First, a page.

Marine sanctuaries and monuments on chopping block
In a media advisory last week the National Oceanic & Atmospheric Administration (NOAA) said they are soliciting public comment on National Marine Sanctuaries and Monuments designated or expanded since 2007 to determine if they should exist or be reduced.
President Trump’s Offshore Energy Strategy outlined in his May Executive Order has ordered the Secretary of Commerce through NOAA to review if national monuments and sanctuaries present “lost opportunity” with regard to potential energy and mineral exploration and production.
Many in the fishing community are split about National Monuments. Some believe, as the President does, that profits and jobs should come first. However, a large part of the fishing and conservation communities believe it should be the environment and fish that should be first. Many believe that National Marine Sanctuaries and Marine Monuments serve as a sanctuary and spawning grounds for a variety of sea life and fish and should be left untouched by development.
For information on National Marine Monuments and Sanctuaries visit NOAA Fisheries website at nmfs.noaa.gov.
Where’s the bite
“The striped bass bite on the southwest side of Block Island continues to be spotty, however, the fish being taken are large in the mid 40 pound range,” said Matt Conti of Snug Harbor Marina. “We still have plenty of school bass around but things have slowed down in Mt. Hope and Narragansett Bays for keepers. Things are better on Block Island with some big fish being caught there and off Westport,” said Manny Macedo of Lucky Bait & Tackle, Warren. Jose Estrava, an associate at Ocean State Bait & Tackle, Providence caught a 35 pound bass at the Cape Cod Cannel using a three once pencil lure. “Bass are being caught in the lower river at the Day Marker, off Green Island and areas between Fields Point and Conimicut Light. The bite off Newport has been good too with anglers landing fish using plugs, trolling and using eels from shore. Top performing plugs for striped bass this year include the two once dotters by Yo-Zuri,” said Dave Henault of Ocean State.
"Summer Flounder and black sea bass bite has been good in the Warwick Neck area,” said Henault. “Fluke fishing at the Island has been good as well as along the coastal shore from Narragansett to East Matunuck,” said Capt. Tom Pelletier of Quaker Lane Bait & Tackle, North Kingstown. Conti said, “Fluke fishing has been better along the coast than around Block Island with fish being caught from Narragansett to Charlestown with black sea bass being caught in rocky areas (off Pt. Judith Light). Bigger summer flounder are being caught at the East Grounds… either you find the fluke there or a lot of dogfish. It is hit or miss. But the fluke are bigger there.” Macedo said, “The fluke bite is pretty good at the mouth of the Sakonnet, off Newport with some nice fish being caught under the Mt. Hope Bridge. Some very large black sea bass have been caught around Block Island.”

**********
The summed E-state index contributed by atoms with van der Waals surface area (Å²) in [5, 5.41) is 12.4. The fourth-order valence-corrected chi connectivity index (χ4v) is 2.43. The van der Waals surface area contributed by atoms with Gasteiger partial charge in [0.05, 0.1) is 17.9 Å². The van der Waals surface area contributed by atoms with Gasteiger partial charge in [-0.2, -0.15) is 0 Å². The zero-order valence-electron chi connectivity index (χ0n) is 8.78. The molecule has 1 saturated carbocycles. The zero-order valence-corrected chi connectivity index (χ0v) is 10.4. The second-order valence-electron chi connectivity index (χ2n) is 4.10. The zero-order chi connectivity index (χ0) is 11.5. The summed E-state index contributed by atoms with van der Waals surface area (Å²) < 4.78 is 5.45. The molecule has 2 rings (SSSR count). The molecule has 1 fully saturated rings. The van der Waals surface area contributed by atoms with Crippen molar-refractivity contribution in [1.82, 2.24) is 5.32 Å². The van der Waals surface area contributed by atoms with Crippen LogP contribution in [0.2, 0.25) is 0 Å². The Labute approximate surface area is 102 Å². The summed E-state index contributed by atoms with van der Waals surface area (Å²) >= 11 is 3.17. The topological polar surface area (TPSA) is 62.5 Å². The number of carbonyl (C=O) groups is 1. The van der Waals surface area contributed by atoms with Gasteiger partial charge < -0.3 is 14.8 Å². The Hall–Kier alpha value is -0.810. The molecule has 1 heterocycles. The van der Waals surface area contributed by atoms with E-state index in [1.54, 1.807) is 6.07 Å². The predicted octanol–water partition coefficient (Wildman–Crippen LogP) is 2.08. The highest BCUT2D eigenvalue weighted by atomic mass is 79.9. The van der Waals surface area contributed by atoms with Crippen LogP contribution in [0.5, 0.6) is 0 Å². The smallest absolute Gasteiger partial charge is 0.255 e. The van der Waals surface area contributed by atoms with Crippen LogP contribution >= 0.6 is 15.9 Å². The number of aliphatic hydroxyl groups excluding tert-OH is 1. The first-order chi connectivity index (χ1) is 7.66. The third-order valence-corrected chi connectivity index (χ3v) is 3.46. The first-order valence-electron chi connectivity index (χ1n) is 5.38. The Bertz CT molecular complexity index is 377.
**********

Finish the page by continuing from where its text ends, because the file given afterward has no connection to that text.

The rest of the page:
“Scup fishing is very good with some very large fish in the 13” to 17” range being caught at the Mt. Hope Bridge (both sides), Hog Island as well as in the Newport area,” said Macedo. “The scup bite off Warwick Neck was good Thursday as 50 participants of the RI Saltwater Anglers Association fishing camp fished from 15 volunteer vessels, scup to 15” were caught that day.
Squid fishing has been spotty; however, a good bite was reported at Ft. Wetherill, Jamestown this week.
Offshore fishing is just starting to pick up. Conti said, “Some bluefin tuna was caught at the Horns this week with small yellow fin caught at Atlantis. We had a swordfish caught this week with blue sharks active at Tuna Ridge and a 200 plus pound mako shark caught by the vessel Big Game at the Horns. We hope for a busy week with the Snug Harbor Shark Tournament starting next weekend.”
Freshwater fishing for trout has slowed a great deal as the water has warmed and stocked ponds are being depleted. However the largemouth bass bite remains strong with smaller fish being taken. The Brickyard Pond in Barrington is getting weedy but yielding some nice carp,” said Macedo.
Captain Dave Monti has been fishing and shellfishing for over 40 years. He holds a captain’s master license and a charter fishing license. He is a RISAA board member, a member of the RI Party & Charter Boat Association and a member of the RI Marine Fisheries Council. Contact or forward fishing news and photos to Capt. Dave at firstname.lastname@example.org or visit his website at noflukefishing.com.